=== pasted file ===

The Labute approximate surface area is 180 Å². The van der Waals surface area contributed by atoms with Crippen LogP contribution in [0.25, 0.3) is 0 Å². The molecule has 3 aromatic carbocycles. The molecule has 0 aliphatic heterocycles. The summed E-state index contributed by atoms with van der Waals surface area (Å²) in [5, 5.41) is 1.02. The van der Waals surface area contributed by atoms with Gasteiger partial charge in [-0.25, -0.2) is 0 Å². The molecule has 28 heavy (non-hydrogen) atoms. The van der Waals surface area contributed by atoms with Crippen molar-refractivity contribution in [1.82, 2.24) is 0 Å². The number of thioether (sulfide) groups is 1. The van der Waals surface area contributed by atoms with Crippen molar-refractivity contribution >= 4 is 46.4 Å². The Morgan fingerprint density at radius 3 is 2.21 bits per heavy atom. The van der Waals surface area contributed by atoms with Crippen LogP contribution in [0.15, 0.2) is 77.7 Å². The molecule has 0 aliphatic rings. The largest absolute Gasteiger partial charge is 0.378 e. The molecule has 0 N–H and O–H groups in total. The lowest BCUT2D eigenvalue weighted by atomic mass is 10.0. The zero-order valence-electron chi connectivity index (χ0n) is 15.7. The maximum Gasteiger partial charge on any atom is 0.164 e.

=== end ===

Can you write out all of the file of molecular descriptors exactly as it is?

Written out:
The Labute approximate surface area is 180 Å². The van der Waals surface area contributed by atoms with Crippen LogP contribution in [0.25, 0.3) is 0 Å². The molecule has 3 aromatic carbocycles. The molecule has 0 aliphatic heterocycles. The summed E-state index contributed by atoms with van der Waals surface area (Å²) in [5, 5.41) is 1.02. The van der Waals surface area contributed by atoms with Gasteiger partial charge in [-0.25, -0.2) is 0 Å². The molecule has 28 heavy (non-hydrogen) atoms. The van der Waals surface area contributed by atoms with Crippen molar-refractivity contribution in [1.82, 2.24) is 0 Å². The number of thioether (sulfide) groups is 1. The van der Waals surface area contributed by atoms with Crippen molar-refractivity contribution >= 4 is 46.4 Å². The Morgan fingerprint density at radius 3 is 2.21 bits per heavy atom. The van der Waals surface area contributed by atoms with Crippen LogP contribution in [0.15, 0.2) is 77.7 Å². The molecule has 0 aliphatic rings. The largest absolute Gasteiger partial charge is 0.378 e. The molecule has 0 N–H and O–H groups in total. The lowest BCUT2D eigenvalue weighted by atomic mass is 10.0. The zero-order valence-electron chi connectivity index (χ0n) is 15.7. The maximum Gasteiger partial charge on any atom is 0.164 e.